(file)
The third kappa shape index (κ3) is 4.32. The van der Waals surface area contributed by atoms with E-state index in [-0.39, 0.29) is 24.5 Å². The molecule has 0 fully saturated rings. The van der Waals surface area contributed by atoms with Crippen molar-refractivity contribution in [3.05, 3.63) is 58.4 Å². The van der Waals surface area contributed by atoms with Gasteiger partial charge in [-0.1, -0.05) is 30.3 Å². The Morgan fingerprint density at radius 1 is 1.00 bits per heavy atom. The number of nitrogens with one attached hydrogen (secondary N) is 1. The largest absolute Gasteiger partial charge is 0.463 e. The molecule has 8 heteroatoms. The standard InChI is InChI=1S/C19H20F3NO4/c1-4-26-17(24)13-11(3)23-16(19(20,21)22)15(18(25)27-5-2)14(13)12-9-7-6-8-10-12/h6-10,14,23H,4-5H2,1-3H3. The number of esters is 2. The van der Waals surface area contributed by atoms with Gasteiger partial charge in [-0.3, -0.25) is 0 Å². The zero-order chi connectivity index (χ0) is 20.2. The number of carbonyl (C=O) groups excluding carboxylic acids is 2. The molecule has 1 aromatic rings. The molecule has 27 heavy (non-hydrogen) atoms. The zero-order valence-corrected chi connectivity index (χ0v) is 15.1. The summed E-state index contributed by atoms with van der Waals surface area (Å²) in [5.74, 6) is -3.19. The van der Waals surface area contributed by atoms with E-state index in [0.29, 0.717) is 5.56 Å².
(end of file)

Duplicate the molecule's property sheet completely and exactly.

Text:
The third kappa shape index (κ3) is 4.32. The van der Waals surface area contributed by atoms with E-state index in [-0.39, 0.29) is 24.5 Å². The molecule has 0 fully saturated rings. The van der Waals surface area contributed by atoms with Crippen molar-refractivity contribution in [3.05, 3.63) is 58.4 Å². The van der Waals surface area contributed by atoms with Gasteiger partial charge in [-0.1, -0.05) is 30.3 Å². The Morgan fingerprint density at radius 1 is 1.00 bits per heavy atom. The number of nitrogens with one attached hydrogen (secondary N) is 1. The largest absolute Gasteiger partial charge is 0.463 e. The molecule has 8 heteroatoms. The standard InChI is InChI=1S/C19H20F3NO4/c1-4-26-17(24)13-11(3)23-16(19(20,21)22)15(18(25)27-5-2)14(13)12-9-7-6-8-10-12/h6-10,14,23H,4-5H2,1-3H3. The number of esters is 2. The van der Waals surface area contributed by atoms with Gasteiger partial charge in [-0.3, -0.25) is 0 Å². The zero-order chi connectivity index (χ0) is 20.2. The number of carbonyl (C=O) groups excluding carboxylic acids is 2. The molecule has 1 aromatic rings. The molecule has 27 heavy (non-hydrogen) atoms. The zero-order valence-corrected chi connectivity index (χ0v) is 15.1. The summed E-state index contributed by atoms with van der Waals surface area (Å²) in [5.74, 6) is -3.19. The van der Waals surface area contributed by atoms with E-state index in [0.29, 0.717) is 5.56 Å².